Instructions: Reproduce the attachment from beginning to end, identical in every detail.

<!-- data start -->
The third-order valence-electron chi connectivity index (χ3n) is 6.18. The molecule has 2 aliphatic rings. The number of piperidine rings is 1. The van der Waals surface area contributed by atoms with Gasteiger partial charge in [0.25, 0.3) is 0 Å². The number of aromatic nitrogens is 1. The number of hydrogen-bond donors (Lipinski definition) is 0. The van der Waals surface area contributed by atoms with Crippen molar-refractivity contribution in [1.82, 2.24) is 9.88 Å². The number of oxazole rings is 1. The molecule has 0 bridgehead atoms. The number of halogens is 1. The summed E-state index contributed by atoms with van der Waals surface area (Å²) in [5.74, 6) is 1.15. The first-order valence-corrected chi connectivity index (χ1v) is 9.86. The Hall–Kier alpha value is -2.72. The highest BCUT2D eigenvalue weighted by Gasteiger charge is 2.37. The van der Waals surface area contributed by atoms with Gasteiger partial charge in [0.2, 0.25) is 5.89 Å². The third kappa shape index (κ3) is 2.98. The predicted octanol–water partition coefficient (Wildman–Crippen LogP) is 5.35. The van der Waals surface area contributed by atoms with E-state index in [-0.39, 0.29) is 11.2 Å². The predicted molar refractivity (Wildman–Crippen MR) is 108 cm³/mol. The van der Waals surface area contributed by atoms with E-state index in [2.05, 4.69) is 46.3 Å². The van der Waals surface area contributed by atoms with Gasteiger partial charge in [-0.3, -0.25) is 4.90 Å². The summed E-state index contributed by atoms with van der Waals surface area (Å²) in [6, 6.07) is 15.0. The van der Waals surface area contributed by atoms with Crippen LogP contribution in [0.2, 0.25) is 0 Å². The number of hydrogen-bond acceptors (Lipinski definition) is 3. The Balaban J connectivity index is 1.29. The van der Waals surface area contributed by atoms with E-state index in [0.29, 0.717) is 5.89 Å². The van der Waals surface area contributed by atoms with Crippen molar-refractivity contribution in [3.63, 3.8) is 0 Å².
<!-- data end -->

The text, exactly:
The third-order valence-electron chi connectivity index (χ3n) is 6.18. The molecule has 2 aliphatic rings. The number of piperidine rings is 1. The van der Waals surface area contributed by atoms with Gasteiger partial charge in [0.25, 0.3) is 0 Å². The number of aromatic nitrogens is 1. The number of hydrogen-bond donors (Lipinski definition) is 0. The van der Waals surface area contributed by atoms with Crippen molar-refractivity contribution in [1.82, 2.24) is 9.88 Å². The number of oxazole rings is 1. The molecule has 0 bridgehead atoms. The number of halogens is 1. The summed E-state index contributed by atoms with van der Waals surface area (Å²) in [5.74, 6) is 1.15. The first-order valence-corrected chi connectivity index (χ1v) is 9.86. The Hall–Kier alpha value is -2.72. The highest BCUT2D eigenvalue weighted by Gasteiger charge is 2.37. The van der Waals surface area contributed by atoms with Gasteiger partial charge in [0.2, 0.25) is 5.89 Å². The third kappa shape index (κ3) is 2.98. The predicted octanol–water partition coefficient (Wildman–Crippen LogP) is 5.35. The van der Waals surface area contributed by atoms with E-state index in [-0.39, 0.29) is 11.2 Å². The predicted molar refractivity (Wildman–Crippen MR) is 108 cm³/mol. The van der Waals surface area contributed by atoms with E-state index in [2.05, 4.69) is 46.3 Å². The van der Waals surface area contributed by atoms with Gasteiger partial charge in [-0.3, -0.25) is 4.90 Å². The summed E-state index contributed by atoms with van der Waals surface area (Å²) in [6, 6.07) is 15.0. The van der Waals surface area contributed by atoms with Crippen LogP contribution in [0.2, 0.25) is 0 Å². The number of hydrogen-bond acceptors (Lipinski definition) is 3. The Balaban J connectivity index is 1.29. The van der Waals surface area contributed by atoms with E-state index in [0.29, 0.717) is 5.89 Å². The van der Waals surface area contributed by atoms with Crippen molar-refractivity contribution in [3.63, 3.8) is 0 Å².